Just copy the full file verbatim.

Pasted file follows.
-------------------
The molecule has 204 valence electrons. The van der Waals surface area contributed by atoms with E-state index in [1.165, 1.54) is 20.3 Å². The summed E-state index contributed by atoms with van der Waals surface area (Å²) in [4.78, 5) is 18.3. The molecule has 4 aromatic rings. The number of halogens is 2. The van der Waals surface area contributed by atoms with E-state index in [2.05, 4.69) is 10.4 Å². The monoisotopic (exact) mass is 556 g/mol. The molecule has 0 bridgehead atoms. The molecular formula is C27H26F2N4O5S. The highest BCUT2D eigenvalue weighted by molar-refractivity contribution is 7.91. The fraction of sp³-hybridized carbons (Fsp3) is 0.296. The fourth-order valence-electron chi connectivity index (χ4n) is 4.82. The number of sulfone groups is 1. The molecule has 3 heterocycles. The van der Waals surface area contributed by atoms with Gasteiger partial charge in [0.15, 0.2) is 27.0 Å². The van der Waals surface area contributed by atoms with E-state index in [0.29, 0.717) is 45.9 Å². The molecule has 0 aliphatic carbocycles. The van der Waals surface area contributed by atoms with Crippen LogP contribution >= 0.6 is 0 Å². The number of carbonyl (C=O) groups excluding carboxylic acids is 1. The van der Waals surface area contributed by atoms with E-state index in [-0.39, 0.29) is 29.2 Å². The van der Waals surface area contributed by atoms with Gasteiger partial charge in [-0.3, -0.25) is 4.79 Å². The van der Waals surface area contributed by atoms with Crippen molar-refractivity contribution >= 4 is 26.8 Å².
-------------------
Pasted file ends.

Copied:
The molecule has 204 valence electrons. The van der Waals surface area contributed by atoms with E-state index in [1.165, 1.54) is 20.3 Å². The summed E-state index contributed by atoms with van der Waals surface area (Å²) in [4.78, 5) is 18.3. The molecule has 4 aromatic rings. The number of halogens is 2. The van der Waals surface area contributed by atoms with E-state index in [2.05, 4.69) is 10.4 Å². The monoisotopic (exact) mass is 556 g/mol. The molecule has 0 bridgehead atoms. The molecular formula is C27H26F2N4O5S. The highest BCUT2D eigenvalue weighted by molar-refractivity contribution is 7.91. The fraction of sp³-hybridized carbons (Fsp3) is 0.296. The fourth-order valence-electron chi connectivity index (χ4n) is 4.82. The number of sulfone groups is 1. The molecule has 3 heterocycles. The van der Waals surface area contributed by atoms with Gasteiger partial charge in [0.15, 0.2) is 27.0 Å². The van der Waals surface area contributed by atoms with E-state index in [0.29, 0.717) is 45.9 Å². The molecule has 0 aliphatic carbocycles. The van der Waals surface area contributed by atoms with Crippen LogP contribution >= 0.6 is 0 Å². The number of carbonyl (C=O) groups excluding carboxylic acids is 1. The van der Waals surface area contributed by atoms with E-state index in [-0.39, 0.29) is 29.2 Å². The van der Waals surface area contributed by atoms with Gasteiger partial charge in [-0.3, -0.25) is 4.79 Å². The van der Waals surface area contributed by atoms with Crippen molar-refractivity contribution >= 4 is 26.8 Å².